The Trading Test

A big-time financial firm is recruiting tech talent by offering prizes to the college kids whose software chooses the best investments

4 min read

Brian Eckerly, an electrical engineering student at Ohio State University, booted up his Dell laptop one morning in January and loaded a little program he'd finished coding the night before. Numbers flashed on the screen, and Eckerly scanned them for a minute. Then he went to class.

That day, and in the following weeks, the laptop sat undisturbed at Eckerly's off-campus apartment in Columbus, carrying out his program's instructions. It connected to an online brokerage firm, gathered stock data, crunched some statistics, determined whether certain conditions had been met and, if so, executed trades. Eckerly began with a handsome sum--US $100 000--and in seven weeks his program increased it to $394 190.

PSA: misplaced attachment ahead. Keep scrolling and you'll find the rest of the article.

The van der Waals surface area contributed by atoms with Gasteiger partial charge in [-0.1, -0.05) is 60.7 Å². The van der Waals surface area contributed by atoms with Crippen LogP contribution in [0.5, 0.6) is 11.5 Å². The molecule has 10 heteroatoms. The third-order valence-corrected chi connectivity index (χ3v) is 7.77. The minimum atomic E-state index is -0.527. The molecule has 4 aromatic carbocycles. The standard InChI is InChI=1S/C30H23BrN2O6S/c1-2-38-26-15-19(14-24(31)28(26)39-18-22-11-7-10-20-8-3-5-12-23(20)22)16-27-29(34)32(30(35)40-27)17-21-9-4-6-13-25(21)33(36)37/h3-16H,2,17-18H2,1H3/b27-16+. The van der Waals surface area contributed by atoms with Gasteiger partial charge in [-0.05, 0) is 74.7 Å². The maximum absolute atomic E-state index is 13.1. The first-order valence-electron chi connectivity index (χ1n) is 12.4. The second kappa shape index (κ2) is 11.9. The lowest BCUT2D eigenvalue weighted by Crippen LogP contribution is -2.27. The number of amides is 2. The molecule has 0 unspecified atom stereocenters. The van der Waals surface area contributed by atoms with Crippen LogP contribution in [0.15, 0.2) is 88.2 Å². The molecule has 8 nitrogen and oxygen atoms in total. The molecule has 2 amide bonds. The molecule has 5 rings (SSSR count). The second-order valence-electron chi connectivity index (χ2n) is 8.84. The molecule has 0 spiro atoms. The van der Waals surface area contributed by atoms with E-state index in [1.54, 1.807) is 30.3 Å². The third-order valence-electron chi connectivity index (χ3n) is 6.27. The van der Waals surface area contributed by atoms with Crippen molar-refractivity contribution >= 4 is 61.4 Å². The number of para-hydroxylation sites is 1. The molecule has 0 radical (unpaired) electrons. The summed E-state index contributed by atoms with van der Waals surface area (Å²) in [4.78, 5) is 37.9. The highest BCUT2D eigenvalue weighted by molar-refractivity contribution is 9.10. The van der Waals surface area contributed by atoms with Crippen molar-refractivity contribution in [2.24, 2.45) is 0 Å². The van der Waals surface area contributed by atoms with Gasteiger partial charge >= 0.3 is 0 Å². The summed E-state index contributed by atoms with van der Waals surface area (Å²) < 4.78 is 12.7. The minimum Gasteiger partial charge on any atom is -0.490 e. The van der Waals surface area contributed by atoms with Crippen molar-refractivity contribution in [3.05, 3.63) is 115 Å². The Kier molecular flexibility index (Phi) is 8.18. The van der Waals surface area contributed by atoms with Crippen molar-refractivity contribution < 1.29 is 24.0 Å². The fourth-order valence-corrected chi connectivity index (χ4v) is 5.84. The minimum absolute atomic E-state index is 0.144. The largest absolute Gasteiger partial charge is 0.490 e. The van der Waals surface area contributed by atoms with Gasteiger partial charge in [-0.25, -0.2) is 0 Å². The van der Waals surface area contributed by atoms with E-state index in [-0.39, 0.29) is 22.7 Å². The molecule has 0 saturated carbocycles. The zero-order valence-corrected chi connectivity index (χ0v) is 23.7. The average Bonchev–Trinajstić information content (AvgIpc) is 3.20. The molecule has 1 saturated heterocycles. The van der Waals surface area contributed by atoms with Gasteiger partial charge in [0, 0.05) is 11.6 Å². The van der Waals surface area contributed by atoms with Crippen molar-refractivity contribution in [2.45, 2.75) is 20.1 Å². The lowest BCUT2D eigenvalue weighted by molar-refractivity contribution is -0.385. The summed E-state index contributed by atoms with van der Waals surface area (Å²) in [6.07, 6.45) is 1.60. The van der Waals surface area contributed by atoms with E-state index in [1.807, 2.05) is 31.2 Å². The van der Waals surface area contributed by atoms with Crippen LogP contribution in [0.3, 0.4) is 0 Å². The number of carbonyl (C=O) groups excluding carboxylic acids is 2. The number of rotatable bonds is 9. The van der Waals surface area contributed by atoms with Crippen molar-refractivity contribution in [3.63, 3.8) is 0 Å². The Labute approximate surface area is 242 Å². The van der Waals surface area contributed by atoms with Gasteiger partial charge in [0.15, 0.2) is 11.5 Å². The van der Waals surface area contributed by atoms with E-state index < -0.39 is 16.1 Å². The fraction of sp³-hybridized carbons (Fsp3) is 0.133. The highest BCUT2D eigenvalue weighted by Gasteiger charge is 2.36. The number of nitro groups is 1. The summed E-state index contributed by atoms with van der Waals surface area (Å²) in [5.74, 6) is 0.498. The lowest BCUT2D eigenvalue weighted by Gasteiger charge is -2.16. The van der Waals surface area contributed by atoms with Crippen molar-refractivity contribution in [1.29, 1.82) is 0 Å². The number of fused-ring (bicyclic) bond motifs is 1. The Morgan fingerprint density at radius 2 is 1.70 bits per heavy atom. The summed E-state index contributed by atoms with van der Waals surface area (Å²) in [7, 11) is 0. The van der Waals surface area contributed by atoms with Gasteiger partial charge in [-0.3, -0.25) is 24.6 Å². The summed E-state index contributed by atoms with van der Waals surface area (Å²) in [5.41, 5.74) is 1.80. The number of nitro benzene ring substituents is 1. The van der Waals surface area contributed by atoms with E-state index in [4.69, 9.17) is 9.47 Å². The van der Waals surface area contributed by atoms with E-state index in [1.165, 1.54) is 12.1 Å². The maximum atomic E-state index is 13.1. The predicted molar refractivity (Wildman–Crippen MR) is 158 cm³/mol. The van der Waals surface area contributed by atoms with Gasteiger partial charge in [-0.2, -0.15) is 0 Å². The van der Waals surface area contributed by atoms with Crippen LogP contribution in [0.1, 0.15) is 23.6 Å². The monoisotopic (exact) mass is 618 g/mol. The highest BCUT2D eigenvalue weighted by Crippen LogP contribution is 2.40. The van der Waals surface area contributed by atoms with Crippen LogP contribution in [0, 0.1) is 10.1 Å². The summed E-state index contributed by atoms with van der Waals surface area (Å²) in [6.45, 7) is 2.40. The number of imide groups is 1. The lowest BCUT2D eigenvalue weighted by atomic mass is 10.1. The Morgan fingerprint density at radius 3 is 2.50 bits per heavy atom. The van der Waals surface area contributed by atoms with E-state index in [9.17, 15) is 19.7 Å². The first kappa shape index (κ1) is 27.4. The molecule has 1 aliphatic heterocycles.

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The Future of Deep Learning Is Photonic

Computing with light could slash the energy needs of neural networks

10 min read

This computer rendering depicts the pattern on a photonic chip that the author and his colleagues have devised for performing neural-network calculations using light.

Alexander Sludds

Think of the many tasks to which computers are being applied that in the not-so-distant past required human intuition. Computers routinely identify objects in images, transcribe speech, translate between languages, diagnose medical conditions, play complex games, and drive cars.

The technique that has empowered these stunning developments is called deep learning, a term that refers to mathematical models known as artificial neural networks. Deep learning is a subfield of machine learning, a branch of computer science based on fitting complex models to data.

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